“WEIRD, isn’t it?” was my opening gambit for many of the 200-plus phone calls I made at the beginning of the pandemic. It was, I felt, one of the most authentically priestly things that I’ve ever done: touching base with everyone in my scattered church communities.
Like many, I was setting up telephone groups among the congregations, dividing them up into teams with a lead telephoner so that no one, though isolated, would feel alone. Out of all those calls, only two people didn’t want contact; all the others enthusiastically joined in, and the groups have thrived.
In addition, our weekly pew and readings sheets, now transformed into information and internet prayer-resource lists, are being emailed or posted to all, as required. As Gillian, my PCC secretary and information-disseminating guru, pointed out, we’d spent ages talking in the PCC about how to improve pastoral care for the congregations, and — pretty much by accident — we’ve now achieved it.
When we finally get back into church, one of the first things we will do is invite members of the groups to stand up and wave at each other; for, although now good friends, some have never actually met.
AFTER a steep IT learning curve, many of my fellow clergy (including many of my former curates and other colleagues) have enthusiastically embraced the idea of streaming, and live services and daily Offices are now legion.
We took a slightly different route: seeing how things were going, before the shutters came down, we recorded four services in church — for Mothering Sunday to Easter Day, with organ, reading, homily, and hymn — uploading them weekly to YouTube and Facebook.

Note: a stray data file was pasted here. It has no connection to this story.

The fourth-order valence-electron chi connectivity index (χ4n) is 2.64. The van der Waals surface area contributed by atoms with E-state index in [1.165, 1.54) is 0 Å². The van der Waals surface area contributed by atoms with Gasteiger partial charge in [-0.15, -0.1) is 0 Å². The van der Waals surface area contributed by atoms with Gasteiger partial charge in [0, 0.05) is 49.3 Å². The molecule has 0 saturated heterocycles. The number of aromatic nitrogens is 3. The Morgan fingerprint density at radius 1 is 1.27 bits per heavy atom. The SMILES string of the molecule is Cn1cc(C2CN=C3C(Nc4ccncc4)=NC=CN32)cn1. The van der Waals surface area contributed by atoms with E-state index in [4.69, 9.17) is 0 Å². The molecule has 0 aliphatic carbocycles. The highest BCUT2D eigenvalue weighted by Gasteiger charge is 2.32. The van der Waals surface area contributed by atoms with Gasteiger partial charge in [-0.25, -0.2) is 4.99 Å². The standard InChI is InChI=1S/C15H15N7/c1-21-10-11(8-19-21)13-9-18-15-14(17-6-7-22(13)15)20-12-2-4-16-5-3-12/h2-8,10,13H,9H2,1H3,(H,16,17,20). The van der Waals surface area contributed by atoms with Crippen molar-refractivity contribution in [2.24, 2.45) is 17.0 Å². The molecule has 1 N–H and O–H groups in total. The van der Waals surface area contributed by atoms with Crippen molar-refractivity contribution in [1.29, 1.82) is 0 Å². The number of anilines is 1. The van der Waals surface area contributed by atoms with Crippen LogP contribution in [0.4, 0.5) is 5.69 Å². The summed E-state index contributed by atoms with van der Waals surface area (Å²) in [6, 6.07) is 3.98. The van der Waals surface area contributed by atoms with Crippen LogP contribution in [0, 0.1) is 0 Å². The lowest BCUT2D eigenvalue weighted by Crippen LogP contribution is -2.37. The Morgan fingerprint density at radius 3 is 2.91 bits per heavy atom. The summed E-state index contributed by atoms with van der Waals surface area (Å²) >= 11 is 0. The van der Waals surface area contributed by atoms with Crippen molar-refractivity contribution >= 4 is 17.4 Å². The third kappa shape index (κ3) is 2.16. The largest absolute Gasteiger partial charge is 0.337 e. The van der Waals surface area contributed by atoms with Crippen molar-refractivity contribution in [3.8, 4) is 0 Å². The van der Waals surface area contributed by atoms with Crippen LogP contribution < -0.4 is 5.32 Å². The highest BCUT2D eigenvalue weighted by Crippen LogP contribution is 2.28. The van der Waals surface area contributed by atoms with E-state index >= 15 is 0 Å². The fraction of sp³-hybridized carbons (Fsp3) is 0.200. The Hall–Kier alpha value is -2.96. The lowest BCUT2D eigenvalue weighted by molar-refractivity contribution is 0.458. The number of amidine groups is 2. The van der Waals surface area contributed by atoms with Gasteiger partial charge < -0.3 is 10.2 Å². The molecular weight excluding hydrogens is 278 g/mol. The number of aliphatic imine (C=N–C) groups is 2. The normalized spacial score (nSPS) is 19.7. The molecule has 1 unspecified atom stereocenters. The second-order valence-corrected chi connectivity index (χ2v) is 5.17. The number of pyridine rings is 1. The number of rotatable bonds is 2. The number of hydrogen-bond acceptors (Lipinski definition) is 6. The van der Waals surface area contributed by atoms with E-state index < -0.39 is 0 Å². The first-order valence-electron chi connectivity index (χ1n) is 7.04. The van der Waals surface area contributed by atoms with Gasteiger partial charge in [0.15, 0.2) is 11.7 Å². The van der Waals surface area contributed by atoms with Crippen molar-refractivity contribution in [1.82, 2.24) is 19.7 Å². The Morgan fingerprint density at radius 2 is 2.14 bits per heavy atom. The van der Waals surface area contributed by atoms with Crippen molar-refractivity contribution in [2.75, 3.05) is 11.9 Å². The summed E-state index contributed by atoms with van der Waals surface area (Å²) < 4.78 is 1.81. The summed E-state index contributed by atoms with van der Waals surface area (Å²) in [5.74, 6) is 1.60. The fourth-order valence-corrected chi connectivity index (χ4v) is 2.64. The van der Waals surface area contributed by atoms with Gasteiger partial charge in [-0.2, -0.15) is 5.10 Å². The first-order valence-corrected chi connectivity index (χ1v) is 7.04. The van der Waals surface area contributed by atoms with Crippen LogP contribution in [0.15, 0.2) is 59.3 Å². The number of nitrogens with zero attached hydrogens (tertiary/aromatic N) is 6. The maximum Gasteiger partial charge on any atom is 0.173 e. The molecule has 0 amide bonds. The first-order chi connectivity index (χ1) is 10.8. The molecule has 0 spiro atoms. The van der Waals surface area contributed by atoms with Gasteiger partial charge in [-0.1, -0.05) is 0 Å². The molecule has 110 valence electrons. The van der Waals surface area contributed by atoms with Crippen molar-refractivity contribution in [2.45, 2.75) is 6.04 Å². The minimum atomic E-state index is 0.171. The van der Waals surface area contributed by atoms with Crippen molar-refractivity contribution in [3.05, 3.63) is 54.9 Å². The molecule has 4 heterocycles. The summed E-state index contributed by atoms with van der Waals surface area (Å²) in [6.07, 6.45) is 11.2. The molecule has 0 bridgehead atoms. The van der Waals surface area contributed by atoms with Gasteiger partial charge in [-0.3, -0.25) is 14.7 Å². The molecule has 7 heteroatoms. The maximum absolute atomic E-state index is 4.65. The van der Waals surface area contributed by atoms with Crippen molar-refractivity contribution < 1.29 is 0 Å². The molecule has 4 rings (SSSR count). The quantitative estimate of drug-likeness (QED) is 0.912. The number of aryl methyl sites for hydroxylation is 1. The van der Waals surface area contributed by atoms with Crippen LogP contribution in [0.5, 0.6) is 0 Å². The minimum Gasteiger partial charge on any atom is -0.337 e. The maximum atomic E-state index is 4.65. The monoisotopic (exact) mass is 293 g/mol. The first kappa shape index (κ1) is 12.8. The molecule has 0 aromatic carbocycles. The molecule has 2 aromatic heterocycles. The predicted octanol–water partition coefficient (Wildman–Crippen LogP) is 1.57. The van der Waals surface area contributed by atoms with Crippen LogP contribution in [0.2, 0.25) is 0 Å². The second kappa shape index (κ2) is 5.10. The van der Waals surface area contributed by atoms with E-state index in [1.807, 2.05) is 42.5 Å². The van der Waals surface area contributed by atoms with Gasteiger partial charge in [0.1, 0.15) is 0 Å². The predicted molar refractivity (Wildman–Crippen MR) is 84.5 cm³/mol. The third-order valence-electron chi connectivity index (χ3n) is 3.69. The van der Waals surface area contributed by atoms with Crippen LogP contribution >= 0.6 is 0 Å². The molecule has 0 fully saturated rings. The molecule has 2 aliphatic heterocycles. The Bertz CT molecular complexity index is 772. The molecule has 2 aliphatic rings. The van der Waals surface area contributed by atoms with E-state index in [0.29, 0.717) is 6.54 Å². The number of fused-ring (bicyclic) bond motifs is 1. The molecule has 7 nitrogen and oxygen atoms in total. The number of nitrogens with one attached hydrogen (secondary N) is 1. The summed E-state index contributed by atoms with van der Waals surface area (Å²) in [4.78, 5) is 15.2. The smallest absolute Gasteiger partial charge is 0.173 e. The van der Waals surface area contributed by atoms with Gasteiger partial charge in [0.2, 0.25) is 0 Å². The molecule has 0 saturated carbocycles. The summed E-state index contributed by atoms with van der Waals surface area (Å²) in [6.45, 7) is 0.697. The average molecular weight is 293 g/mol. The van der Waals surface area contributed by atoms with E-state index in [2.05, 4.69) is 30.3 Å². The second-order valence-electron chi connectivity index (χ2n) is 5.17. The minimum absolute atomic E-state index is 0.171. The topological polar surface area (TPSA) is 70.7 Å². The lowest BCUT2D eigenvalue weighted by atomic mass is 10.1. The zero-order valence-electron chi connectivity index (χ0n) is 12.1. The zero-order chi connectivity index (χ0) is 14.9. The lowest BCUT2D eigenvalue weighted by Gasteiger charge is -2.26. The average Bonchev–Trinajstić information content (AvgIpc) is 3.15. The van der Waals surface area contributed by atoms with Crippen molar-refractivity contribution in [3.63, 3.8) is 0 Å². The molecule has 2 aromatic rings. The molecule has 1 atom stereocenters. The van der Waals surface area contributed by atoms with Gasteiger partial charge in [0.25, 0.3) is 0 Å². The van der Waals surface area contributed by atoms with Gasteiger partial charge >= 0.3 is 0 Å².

For the first of these (I think it still had novelty value), we had more than 3000 viewings — roughly 20 times the number of people we would normally engage with on a Sunday. Then, encouraged by our Facebook guru, for Holy Week, I recorded a series of short meditations, sitting on my sofa with my iPhone propped precariously on a dining chair.
My black Labrador, Sophie, dressed in liturgically appropriate bandanas, joined in patiently, yawning sporadically and looking bored. She stole the show. Generally, there were between 1000 and 2000 viewings for each.
Subsequently, we have collated and edited services comprising individuals recording (by phone) songs, prayers, and readings in their own homes, so that Sunday worship is no longer just me spouting, but a real reflection of our church communities. As the splendid Church Times cartoon that has been doing the rounds puts it, the church building may be closed, but the Church is very much open for business.
ALL this busy-ness, though, has come with a personal sense of passivity and almost inertia.
We have in the parish a hugely enthusiastic and effective band of volunteers — the “Uckfield Coronavirus Volunteers” — supplying hundreds of boxes of essential groceries to the isolated. Based in our church centre, some of the Holy Cross congregation (including our parish administrator and church treasurer) are industriously supporting the isolated in the wider community — of whom I am one. Normally, I would have expected to be one of the doers, but, as a diabetic, I am — apart from exercise and food shopping — self-isolating.